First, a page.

I love the old joke that goes “There are two kinds of people in the world – those who divide people into two kinds, and those who don’t”.
(I also love “There are ten kinds of people in the world – those who understand binary, and those who don’t.” but that’s a whole other joke.)
I do, however, divide writers into – well, writers and wanna-be writers. Or maybe writers and sorta-kinda-thinking-about-being writers. And here’s how I divide them: writers write, and the others don’t.
Harsh? Hmmmm – maybe a little, but only if you’re one of those who says, “Yeah, I have a book in me but a) I can’t find the time b) can’t get inspired c) have a day job and inspiration only hits when I’m at work or d) any other excuse for avoiding picking up the pen and setting down your butt.
Since I got this grant, I’ve met a lot of wanna-be types. Many of them say to me, “I get the inspiration when I’m at work, or just going to bed, or I wake up in the middle of the night, and of course I can’t write then. You know how it is, you have to write when you get the inspiration.” They nod their heads and assume my agreement.
I don’t argue with them. I mean, what would be the point? They have it partly right – you do have to write when you get the inspiration, if at all humanly possible. Okay, even I have not hung up on a call-centre customer to go write, but I’ve scribbled the idea in my ever-present something-to-write-on. And I have postponed bedtime or, yes, got up at three a.m. to write, draw or whatever.
But that’s only half of it. The other half is what you do with the inspiration when it’s not around. That’s the work of writing, and that’s what differentiates a writer from a non-writer. If you can slog through a scene or an edit, if you can sit at your desk and pull on your hair and not quit even though the Muse has packed her bags and gone to Bermuda, if you can meet deadline regardless of whether or not you’re in the mood, you will get your poem/short story/novel/humongous seven-book multigenerational epic done. If you can’t, you won’t, because you’ll always be waiting around for the Muse to do her – or his – little magic thing.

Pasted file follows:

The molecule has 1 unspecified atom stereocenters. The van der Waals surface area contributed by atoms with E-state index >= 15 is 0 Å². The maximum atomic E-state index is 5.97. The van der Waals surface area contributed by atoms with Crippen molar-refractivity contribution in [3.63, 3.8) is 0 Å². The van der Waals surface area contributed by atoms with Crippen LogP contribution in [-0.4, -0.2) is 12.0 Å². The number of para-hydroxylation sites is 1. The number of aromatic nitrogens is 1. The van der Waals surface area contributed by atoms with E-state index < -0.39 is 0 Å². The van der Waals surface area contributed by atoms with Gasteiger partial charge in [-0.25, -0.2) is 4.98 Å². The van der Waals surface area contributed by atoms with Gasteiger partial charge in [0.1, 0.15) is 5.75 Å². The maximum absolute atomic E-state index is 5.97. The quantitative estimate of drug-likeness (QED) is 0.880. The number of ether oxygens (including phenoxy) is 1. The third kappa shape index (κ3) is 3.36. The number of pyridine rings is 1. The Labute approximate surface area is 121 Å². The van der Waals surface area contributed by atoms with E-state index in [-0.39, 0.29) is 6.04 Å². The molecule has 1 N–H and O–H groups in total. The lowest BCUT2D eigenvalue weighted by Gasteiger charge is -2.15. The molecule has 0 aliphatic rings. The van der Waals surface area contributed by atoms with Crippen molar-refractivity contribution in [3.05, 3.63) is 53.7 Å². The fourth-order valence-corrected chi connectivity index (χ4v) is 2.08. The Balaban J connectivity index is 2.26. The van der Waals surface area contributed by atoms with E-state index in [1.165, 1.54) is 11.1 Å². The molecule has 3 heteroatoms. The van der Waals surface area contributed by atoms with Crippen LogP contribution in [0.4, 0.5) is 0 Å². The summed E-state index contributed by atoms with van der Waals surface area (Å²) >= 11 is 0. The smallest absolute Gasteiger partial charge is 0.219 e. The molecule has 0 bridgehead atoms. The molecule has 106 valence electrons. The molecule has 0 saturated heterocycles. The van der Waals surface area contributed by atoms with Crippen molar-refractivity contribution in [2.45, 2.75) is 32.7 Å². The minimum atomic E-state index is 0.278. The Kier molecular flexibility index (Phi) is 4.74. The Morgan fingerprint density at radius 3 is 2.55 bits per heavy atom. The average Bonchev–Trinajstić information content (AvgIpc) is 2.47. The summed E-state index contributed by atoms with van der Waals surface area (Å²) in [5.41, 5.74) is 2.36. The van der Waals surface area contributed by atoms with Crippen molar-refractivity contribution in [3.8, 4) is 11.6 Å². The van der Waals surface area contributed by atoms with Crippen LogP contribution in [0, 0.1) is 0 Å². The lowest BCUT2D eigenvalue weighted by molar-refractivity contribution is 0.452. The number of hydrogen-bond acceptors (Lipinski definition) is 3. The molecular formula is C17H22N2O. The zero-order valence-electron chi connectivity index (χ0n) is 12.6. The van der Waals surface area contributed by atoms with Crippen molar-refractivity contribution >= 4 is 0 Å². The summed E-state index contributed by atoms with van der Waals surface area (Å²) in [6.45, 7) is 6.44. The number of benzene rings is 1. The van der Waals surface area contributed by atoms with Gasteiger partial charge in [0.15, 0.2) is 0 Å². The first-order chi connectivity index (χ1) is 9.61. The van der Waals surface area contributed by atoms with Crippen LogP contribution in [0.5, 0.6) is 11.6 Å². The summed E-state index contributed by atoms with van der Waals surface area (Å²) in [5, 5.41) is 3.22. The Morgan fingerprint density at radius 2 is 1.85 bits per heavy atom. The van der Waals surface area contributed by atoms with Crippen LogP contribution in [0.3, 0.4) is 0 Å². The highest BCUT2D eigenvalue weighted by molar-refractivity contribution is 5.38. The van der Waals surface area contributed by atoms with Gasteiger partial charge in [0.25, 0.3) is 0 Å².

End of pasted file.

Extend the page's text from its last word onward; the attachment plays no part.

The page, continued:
Look, the Muse isn’t the bread-and-butter. The Muse isn’t even the cake. The Muse is not – and this may be hard to believe – the icing on the cake. The Muse is coloured sprinkles and silver dragees and royal icing roses. Imagine a cake made entirely of coloured sprinkles. I don’t know about you, but I couldn’t stomach it.
No writer can make an entire oeuvre of coloured sprinkles, or even a whole book. A short poem, maybe. But quite a lot of writing is bread-and-butter, cake, or, if you’re really rocking and rolling, icing.
If you write only when the Muse is in the room, you will have a really, really tiny portfolio. If you can’t make some cake and some icing to hold those coloured sprinkles, they will fall apart. And there’s nothing wrong with a good slice of homemade multigrain bread with butter, even without sprinkles.
You just have to make it, even – and especially – if the Muse isn’t around, if the mood isn’t on you. If you can do that, and do it regularly and consistently, you are a writer.
If you can’t, or don’t, or won’t, you aren’t.